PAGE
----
US stocks seem poised to breakout to fresh record highs this week as both Chinese and US officials signal the phase-one deal is close to being done. With most of the trade text being complete and White House trade advisor Navarro refuting earlier speculation that he is fighting the phase-deal, markets seem convinced the first deal will get done and that negotiations are progressing on the next deal.
Stocks could also be supported on expectations Fed Chair Powell will deliver a third consecutive and remain data dependent if more are warranted. The Fed can’t afford another market disruption and policy mistake and judging by the steepening of the curve, financial markets are convinced the Fed will remain accommodative.
The European Union agreed to give the UK a three-month Brexit delay after France softened its stance that they should offer only a shorter ‘technical’ extension of up to four weeks. This ends the risk of a no-deal Brexit this Thursday, but uncertainty will persist for business.
Expectations are growing that PM Boris Johnson will win a general election and eventually get his deal passed through, however the overall outlook for the UK economy will probably be much weaker than investors initially anticipated. The British pound could remain in no-man’s land as we await election clarity.
The clock is ticking for President-elect Alberto Fernandez to choose his economic team and what they will present to the IMF. He was widely expected to win this weekend’s election and managed to secure 48% of the vote, enough to avoid a runoff. Investors seeking immediate clarity on his team could be disappointed as he could wait closer to when he takes office in December. Fernandez will bring back government spending and will complicate the package he presents to the IMF. This election does nothing but cement expectations Argentina will default.
The Argentina central bank has already used over $7 billion in FX reserves used to keep the currency from depreciating. The central bank announced they would need to tighten limits on the purchase of US dollars from $10,000 to only $200 a month.
Oil is giving up some of last week’s 5.4% gain in what some would say is a slow start to the week. Over the weekend, President Trump announced the US killed the Islamic State’s chief Abu-Bakr al-Baghdadi in Northern Syria. The news has put many countries on high alert on possible revenge attacks. It is unclear on who will take over as the leader of ISIS and how they will respond.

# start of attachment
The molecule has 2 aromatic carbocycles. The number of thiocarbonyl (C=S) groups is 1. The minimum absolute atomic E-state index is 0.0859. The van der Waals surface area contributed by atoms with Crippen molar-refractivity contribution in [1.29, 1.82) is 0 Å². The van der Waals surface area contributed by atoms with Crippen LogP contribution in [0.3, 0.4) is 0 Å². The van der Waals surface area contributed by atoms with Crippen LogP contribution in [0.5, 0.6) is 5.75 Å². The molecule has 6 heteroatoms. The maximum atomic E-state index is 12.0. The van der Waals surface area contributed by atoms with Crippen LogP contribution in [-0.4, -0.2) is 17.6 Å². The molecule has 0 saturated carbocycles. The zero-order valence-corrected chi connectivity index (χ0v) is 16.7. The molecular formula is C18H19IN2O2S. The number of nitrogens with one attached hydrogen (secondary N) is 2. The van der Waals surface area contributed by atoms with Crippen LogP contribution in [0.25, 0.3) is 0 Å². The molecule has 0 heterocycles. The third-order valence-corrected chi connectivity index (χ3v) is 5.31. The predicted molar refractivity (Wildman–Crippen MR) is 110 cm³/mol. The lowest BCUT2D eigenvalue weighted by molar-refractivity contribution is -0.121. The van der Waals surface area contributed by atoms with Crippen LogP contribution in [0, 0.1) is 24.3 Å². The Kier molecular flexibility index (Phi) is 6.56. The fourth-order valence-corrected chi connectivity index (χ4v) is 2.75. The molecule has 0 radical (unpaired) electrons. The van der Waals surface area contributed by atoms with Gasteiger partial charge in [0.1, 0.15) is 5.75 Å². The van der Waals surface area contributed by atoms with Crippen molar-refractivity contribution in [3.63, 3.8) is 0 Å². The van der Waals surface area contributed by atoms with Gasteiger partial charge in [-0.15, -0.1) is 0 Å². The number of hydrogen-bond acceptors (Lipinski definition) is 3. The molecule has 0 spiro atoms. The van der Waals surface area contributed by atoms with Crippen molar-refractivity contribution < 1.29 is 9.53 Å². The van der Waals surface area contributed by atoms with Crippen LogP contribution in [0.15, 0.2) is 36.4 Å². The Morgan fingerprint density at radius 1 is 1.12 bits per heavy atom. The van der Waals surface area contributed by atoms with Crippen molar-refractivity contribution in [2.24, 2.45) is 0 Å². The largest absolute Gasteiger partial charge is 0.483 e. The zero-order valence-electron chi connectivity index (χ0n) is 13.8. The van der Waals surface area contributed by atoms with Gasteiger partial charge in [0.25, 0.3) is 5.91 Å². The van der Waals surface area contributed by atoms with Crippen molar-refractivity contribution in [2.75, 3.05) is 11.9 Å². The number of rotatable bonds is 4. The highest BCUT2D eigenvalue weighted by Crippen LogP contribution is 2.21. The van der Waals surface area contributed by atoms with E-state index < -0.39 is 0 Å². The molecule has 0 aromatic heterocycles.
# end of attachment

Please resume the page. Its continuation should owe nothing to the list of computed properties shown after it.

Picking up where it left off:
Geopolitical tensions will remain in place the Middle East and we should not be surprised to see see oil prices continue to be supported here.
Gold is still above $1,500 an ounce after EU leaders signaled they will grant a three-month Brexit extension. Gold should remain supported at the start of the week as investors wait for the Fed to signal further weakness in the housing and business investment part of the economy. The punchbowl of stimulus is soon to be overflowing as the Fed will join the ECB and PBOC and aggressive accommodation.
Bitcoin continues to rally on Chinese President Xi’s Friday comment that China should “seize the opportunity” afforded by blockchain technology. China is committed to blockchain and Bitcoin will thrive. Despite the regulatory hurdles that will likely derail Facebook’s Libra, China seems set to grow the development of blockchain technology. It is very possible that we will see China lead the way for investment in the crypto space and until a better digital coin is offered, Bitcoin will blossom.